Horsefield’s Bronze-Cuckoo (Chrysoccyx basalis): is between 145 to 170 millimetres in length. The head is brown, upper parts bronze or purplish-brown that has a green gloss in certain lights. The breast is dull-white with prominent dull-brown bars that do not meet in centre. The throat is streaked not barred.
Horsefield’s Bronze-Cuckoo’s flight is swift, direct and slightly undulating.
The species is found throughout mainland
Australiaas well as . Tasmania
Eggs are whitish with red-brown or pink spots and speckles.
Over 60 bird species play host to Horsefield’s Bronze-Cuckoo. The commonest are the fairy wrens, warblers and thornbills. They will also parasitise flycatcher and honeyeater nests.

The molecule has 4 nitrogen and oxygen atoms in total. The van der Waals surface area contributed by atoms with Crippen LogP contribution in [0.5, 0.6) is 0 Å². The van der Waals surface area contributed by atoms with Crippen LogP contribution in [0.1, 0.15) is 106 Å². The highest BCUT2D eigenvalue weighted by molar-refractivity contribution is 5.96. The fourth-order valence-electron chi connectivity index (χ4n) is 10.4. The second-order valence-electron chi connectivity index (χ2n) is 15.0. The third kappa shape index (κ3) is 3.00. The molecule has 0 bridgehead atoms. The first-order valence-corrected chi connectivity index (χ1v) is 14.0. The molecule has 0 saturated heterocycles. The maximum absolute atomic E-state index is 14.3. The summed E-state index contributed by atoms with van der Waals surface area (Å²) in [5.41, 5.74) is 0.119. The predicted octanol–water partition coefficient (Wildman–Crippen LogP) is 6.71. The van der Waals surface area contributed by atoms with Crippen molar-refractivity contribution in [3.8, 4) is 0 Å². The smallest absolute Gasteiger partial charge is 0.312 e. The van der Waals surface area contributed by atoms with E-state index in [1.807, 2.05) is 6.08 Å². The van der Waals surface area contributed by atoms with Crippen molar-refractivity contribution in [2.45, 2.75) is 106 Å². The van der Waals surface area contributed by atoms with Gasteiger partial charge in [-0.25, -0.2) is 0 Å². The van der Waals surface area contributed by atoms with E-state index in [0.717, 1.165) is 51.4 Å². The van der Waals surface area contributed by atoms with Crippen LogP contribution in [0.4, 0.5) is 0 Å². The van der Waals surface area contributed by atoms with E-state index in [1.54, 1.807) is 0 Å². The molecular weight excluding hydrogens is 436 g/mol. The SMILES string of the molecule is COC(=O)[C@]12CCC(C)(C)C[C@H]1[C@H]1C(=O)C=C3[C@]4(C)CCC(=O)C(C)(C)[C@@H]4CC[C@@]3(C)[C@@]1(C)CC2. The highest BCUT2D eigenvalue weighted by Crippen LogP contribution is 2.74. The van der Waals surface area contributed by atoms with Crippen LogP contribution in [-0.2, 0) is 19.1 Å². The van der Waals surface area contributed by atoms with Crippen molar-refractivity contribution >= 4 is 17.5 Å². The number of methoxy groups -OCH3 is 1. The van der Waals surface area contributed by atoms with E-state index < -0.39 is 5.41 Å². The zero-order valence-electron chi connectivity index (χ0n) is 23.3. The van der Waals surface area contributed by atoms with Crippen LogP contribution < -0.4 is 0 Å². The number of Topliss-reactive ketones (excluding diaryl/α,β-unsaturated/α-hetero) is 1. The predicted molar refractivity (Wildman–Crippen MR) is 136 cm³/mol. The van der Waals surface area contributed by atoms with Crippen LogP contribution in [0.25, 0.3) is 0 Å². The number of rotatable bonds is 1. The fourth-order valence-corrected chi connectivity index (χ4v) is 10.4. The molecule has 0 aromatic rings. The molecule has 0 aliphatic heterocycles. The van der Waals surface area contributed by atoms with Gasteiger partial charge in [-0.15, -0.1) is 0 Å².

The specimen illustrated had the misfortune to fly into our lounge room window in early December 2005. The bird was stunned but after being photographed recovered and flew off.
We have observed a pair of Blue Wrens raising a Horsefield’s Bronze-Cuckoo chick. The fledgling mimicked the actions of the Blue Wrens by staying close to or on the ground. The chick was at least twice the size of the surrogate parents. They were kept extremely busy feeding this voracious monster.
The Shining Bronze-Cuckoo is similar in appearance.